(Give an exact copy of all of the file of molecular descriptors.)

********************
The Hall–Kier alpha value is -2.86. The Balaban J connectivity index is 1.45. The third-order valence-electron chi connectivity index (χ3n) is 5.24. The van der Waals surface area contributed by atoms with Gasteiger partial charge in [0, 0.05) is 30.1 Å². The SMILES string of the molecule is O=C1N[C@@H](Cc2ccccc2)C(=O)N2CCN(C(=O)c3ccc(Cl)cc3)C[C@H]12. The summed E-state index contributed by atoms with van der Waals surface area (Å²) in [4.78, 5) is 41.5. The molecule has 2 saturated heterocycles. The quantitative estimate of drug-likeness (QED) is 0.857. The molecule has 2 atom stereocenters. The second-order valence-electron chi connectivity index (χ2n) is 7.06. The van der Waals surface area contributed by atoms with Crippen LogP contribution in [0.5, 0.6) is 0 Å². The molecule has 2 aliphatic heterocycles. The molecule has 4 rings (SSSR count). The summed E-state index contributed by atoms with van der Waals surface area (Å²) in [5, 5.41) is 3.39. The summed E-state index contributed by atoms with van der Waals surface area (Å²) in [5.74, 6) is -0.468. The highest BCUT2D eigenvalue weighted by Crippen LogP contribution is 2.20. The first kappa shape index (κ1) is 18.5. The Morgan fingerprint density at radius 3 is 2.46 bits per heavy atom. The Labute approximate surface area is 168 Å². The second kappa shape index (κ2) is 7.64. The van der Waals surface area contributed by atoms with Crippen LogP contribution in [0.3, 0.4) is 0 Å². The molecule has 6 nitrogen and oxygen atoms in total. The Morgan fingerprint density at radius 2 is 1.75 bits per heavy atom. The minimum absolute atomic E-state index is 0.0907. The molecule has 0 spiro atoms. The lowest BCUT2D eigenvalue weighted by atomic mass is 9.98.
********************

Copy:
The Hall–Kier alpha value is -2.86. The Balaban J connectivity index is 1.45. The third-order valence-electron chi connectivity index (χ3n) is 5.24. The van der Waals surface area contributed by atoms with Gasteiger partial charge in [0, 0.05) is 30.1 Å². The SMILES string of the molecule is O=C1N[C@@H](Cc2ccccc2)C(=O)N2CCN(C(=O)c3ccc(Cl)cc3)C[C@H]12. The summed E-state index contributed by atoms with van der Waals surface area (Å²) in [4.78, 5) is 41.5. The molecule has 2 saturated heterocycles. The quantitative estimate of drug-likeness (QED) is 0.857. The molecule has 2 atom stereocenters. The second-order valence-electron chi connectivity index (χ2n) is 7.06. The van der Waals surface area contributed by atoms with Crippen LogP contribution in [0.5, 0.6) is 0 Å². The molecule has 2 aliphatic heterocycles. The molecule has 4 rings (SSSR count). The summed E-state index contributed by atoms with van der Waals surface area (Å²) in [5, 5.41) is 3.39. The summed E-state index contributed by atoms with van der Waals surface area (Å²) in [5.74, 6) is -0.468. The highest BCUT2D eigenvalue weighted by Crippen LogP contribution is 2.20. The first kappa shape index (κ1) is 18.5. The Morgan fingerprint density at radius 3 is 2.46 bits per heavy atom. The Labute approximate surface area is 168 Å². The second kappa shape index (κ2) is 7.64. The van der Waals surface area contributed by atoms with Crippen LogP contribution in [0.3, 0.4) is 0 Å². The molecule has 6 nitrogen and oxygen atoms in total. The Morgan fingerprint density at radius 2 is 1.75 bits per heavy atom. The minimum absolute atomic E-state index is 0.0907. The molecule has 0 spiro atoms. The lowest BCUT2D eigenvalue weighted by atomic mass is 9.98.